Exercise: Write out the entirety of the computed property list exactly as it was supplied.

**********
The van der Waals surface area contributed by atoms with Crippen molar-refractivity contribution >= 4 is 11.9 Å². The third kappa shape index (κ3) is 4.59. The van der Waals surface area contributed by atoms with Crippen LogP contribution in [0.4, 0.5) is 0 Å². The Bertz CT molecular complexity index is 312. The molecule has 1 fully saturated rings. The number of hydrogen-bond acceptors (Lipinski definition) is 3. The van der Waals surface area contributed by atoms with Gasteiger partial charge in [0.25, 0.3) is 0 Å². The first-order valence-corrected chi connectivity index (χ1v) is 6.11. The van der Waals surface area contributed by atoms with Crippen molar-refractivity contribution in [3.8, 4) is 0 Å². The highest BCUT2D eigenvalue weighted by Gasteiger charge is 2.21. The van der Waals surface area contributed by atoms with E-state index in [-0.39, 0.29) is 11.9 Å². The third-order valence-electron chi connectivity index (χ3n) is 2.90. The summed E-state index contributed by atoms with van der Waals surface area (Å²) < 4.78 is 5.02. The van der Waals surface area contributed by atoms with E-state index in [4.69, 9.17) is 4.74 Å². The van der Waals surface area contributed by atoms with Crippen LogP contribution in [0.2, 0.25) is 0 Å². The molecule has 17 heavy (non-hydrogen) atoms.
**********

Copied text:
The van der Waals surface area contributed by atoms with Crippen molar-refractivity contribution >= 4 is 11.9 Å². The third kappa shape index (κ3) is 4.59. The van der Waals surface area contributed by atoms with Crippen LogP contribution in [0.4, 0.5) is 0 Å². The Bertz CT molecular complexity index is 312. The molecule has 1 fully saturated rings. The number of hydrogen-bond acceptors (Lipinski definition) is 3. The van der Waals surface area contributed by atoms with Gasteiger partial charge in [0.25, 0.3) is 0 Å². The first-order valence-corrected chi connectivity index (χ1v) is 6.11. The van der Waals surface area contributed by atoms with Crippen molar-refractivity contribution in [3.8, 4) is 0 Å². The highest BCUT2D eigenvalue weighted by Gasteiger charge is 2.21. The van der Waals surface area contributed by atoms with E-state index in [-0.39, 0.29) is 11.9 Å². The third-order valence-electron chi connectivity index (χ3n) is 2.90. The summed E-state index contributed by atoms with van der Waals surface area (Å²) < 4.78 is 5.02. The van der Waals surface area contributed by atoms with E-state index in [4.69, 9.17) is 4.74 Å². The van der Waals surface area contributed by atoms with Crippen LogP contribution in [0.2, 0.25) is 0 Å². The molecule has 17 heavy (non-hydrogen) atoms.